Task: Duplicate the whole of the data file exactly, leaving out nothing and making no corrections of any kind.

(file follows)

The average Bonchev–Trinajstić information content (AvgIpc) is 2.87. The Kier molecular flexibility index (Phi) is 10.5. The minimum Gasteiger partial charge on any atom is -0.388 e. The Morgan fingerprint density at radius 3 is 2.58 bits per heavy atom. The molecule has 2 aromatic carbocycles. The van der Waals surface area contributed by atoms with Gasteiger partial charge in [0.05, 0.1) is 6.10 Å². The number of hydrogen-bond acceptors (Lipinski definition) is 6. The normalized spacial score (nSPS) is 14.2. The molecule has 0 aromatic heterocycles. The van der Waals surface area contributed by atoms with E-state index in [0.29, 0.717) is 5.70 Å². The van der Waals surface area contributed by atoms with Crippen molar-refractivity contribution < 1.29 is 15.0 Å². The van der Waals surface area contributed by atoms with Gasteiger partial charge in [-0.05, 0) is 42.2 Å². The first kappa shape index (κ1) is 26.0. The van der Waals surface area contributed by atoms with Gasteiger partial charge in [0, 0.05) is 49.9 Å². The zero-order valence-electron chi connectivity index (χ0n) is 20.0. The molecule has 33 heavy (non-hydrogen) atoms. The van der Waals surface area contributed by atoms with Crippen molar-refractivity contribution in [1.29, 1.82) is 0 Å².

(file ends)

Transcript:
The average Bonchev–Trinajstić information content (AvgIpc) is 2.87. The Kier molecular flexibility index (Phi) is 10.5. The minimum Gasteiger partial charge on any atom is -0.388 e. The Morgan fingerprint density at radius 3 is 2.58 bits per heavy atom. The molecule has 2 aromatic carbocycles. The van der Waals surface area contributed by atoms with Gasteiger partial charge in [0.05, 0.1) is 6.10 Å². The number of hydrogen-bond acceptors (Lipinski definition) is 6. The normalized spacial score (nSPS) is 14.2. The molecule has 0 aromatic heterocycles. The van der Waals surface area contributed by atoms with E-state index in [0.29, 0.717) is 5.70 Å². The van der Waals surface area contributed by atoms with Crippen molar-refractivity contribution < 1.29 is 15.0 Å². The van der Waals surface area contributed by atoms with Gasteiger partial charge in [-0.05, 0) is 42.2 Å². The first kappa shape index (κ1) is 26.0. The van der Waals surface area contributed by atoms with Gasteiger partial charge in [0, 0.05) is 49.9 Å². The zero-order valence-electron chi connectivity index (χ0n) is 20.0. The molecule has 33 heavy (non-hydrogen) atoms. The van der Waals surface area contributed by atoms with Crippen molar-refractivity contribution in [1.29, 1.82) is 0 Å².